A version of this editorial appeared in the Ottawa Citizen and sister publications on February 11, 2023. It was written in response to the House of Commons Standing Committee on Government Operations and Estimates proceedings; in particular, the questions being raised about the propriety of the government’s procurement process, the government’s use of consultants generally, and whether consultants seeking government contracts are concerned with protecting the public’s interest. Read CMC-Canada's own response here
By: John Herzog, FCMC
RE: Contracts for McKinsey a drop in the bucket of billions spent on government outsourcing, Jan. 21.
During the past weeks, we have learned much about the use of management consultants in the public service. Politicians and pundits were quick to point out the "excessive use of highly paid consultants," particularly during the past three unimaginable pandemic years when speed was of the essence to implement urgent federal programs for the benefit Canadians.
The price tag for their services was particularly a sore point. All kinds of sinister scenarios were conjured on how they were contracted as they fell from the sky onto cushy assignments.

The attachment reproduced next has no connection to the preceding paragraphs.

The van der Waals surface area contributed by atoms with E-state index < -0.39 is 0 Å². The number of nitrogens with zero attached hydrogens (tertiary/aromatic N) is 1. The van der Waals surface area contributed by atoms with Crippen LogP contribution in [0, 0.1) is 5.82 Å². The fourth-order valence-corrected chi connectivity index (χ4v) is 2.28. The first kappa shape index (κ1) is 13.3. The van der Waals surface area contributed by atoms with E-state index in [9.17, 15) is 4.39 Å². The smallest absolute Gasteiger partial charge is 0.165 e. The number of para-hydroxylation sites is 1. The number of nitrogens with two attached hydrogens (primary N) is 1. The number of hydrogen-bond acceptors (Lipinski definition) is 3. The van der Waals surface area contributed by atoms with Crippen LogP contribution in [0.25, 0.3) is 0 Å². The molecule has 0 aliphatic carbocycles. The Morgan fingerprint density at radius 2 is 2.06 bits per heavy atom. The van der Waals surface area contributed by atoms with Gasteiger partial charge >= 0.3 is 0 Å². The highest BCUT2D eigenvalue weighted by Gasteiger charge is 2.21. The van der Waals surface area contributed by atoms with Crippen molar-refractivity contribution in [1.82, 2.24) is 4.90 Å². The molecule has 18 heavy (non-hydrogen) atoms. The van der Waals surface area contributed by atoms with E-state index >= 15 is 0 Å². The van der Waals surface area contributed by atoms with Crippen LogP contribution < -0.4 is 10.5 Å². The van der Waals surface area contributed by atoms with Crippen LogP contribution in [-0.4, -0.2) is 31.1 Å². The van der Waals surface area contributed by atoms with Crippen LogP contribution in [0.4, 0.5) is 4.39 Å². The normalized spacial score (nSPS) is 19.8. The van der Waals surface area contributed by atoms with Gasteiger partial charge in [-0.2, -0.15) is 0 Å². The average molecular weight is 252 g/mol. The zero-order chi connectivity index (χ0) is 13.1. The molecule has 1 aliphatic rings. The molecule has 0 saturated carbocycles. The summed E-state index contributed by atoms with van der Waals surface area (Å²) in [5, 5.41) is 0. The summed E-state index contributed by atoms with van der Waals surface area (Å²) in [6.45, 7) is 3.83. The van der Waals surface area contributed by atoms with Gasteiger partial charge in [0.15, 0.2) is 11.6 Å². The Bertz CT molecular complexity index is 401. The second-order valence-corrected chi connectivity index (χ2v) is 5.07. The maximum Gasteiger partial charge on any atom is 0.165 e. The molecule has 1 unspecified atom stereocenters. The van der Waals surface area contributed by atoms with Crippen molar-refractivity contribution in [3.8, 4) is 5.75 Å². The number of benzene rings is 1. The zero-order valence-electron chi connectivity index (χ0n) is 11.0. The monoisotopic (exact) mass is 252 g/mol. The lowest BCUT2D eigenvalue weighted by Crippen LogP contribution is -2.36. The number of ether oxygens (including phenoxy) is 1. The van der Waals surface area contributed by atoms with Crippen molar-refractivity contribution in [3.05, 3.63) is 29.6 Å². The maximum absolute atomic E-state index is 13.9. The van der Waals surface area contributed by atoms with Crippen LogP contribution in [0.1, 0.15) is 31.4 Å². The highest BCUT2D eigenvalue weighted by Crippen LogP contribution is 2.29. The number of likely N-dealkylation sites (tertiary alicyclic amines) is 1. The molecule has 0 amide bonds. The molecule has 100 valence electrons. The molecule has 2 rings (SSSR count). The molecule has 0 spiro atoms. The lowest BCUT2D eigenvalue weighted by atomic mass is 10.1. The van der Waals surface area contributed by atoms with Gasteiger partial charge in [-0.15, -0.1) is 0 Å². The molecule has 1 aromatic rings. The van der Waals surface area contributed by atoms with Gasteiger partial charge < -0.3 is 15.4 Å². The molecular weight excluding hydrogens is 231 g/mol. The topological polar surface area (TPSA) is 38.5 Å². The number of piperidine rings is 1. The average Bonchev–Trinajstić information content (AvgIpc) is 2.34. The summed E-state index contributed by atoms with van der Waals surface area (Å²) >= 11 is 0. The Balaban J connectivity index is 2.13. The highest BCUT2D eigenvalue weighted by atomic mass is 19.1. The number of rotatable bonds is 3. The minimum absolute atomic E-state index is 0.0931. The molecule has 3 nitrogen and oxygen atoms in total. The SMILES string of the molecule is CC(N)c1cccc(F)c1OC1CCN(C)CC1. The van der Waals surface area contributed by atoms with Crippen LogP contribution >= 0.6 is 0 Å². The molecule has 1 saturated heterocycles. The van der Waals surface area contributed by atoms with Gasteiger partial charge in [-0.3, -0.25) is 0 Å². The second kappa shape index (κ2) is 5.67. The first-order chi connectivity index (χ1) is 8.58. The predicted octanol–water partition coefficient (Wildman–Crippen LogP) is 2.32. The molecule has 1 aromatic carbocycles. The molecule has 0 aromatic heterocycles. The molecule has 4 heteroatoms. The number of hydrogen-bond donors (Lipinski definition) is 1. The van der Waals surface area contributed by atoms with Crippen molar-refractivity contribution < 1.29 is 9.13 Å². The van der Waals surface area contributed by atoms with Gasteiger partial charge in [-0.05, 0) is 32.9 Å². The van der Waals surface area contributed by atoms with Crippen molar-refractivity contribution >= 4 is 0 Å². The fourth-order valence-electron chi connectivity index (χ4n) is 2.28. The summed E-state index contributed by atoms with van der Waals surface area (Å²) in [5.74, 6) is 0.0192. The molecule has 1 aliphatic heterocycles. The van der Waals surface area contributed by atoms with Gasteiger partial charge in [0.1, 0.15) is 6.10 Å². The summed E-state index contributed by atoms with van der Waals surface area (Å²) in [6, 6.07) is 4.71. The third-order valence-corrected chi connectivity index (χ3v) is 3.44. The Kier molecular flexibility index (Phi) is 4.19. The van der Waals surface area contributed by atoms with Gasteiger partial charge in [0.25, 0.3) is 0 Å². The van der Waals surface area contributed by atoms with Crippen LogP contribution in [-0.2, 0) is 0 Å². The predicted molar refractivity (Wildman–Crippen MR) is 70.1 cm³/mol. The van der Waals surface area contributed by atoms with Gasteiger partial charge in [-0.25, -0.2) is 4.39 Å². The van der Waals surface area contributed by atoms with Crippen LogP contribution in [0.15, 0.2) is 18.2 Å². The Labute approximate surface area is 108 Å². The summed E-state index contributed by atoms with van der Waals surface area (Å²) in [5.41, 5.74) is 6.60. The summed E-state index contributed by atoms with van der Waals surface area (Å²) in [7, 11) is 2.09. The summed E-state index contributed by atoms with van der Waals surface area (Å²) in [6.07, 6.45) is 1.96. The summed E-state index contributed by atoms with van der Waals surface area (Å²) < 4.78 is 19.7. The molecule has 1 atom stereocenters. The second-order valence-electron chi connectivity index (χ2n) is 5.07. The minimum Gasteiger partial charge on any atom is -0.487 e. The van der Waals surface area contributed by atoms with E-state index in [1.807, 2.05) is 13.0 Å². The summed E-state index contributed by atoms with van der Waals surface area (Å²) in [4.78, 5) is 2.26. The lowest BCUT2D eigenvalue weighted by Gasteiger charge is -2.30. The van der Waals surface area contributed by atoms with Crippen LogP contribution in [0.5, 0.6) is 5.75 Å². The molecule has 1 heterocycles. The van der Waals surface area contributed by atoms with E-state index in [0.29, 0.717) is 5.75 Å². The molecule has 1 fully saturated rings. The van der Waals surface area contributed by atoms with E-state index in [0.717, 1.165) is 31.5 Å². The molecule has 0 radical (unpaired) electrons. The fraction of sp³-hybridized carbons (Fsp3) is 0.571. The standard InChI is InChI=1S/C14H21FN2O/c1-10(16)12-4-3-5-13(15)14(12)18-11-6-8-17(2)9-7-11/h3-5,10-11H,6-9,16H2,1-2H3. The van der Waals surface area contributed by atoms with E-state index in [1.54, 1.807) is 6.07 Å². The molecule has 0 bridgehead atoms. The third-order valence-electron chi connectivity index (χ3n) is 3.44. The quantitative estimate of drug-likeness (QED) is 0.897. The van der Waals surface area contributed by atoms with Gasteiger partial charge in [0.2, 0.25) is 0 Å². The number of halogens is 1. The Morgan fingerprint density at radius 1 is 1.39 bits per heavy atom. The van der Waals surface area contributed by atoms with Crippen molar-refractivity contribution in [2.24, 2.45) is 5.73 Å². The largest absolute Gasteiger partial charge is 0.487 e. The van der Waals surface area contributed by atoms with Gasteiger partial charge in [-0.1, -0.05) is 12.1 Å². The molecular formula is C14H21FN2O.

I accept that the role of the opposition in Parliament is to shine a light on the governing party, which seems to have opened the treasury to these management consultants.
However, I would think that this profession would have long expired if there were no benefit to the clients from their existence.
You can and should question the cost / benefit results of the work of management consultants on particular assignments without disgracing the profession itself.
Yes, I am a proud retired management consultant after serving my clients for 37 years.
About the Author – John Herzog, FCMC
During a thirty-seven year management consulting career, John Herzog focused his consulting services on the public sector, assisting major Federal Government departments and agencies in large-scale transformation projects and specifically in organizing and managing such projects and the related human change management implications. John retired from PricewaterhouseCoopers after being a Partner for over 20 years. He is a Certified Management Consultant (CMC), served on the National Board of CMC-Canada and completed a two-year term as National Chair. He received its highest honour of Fellowship.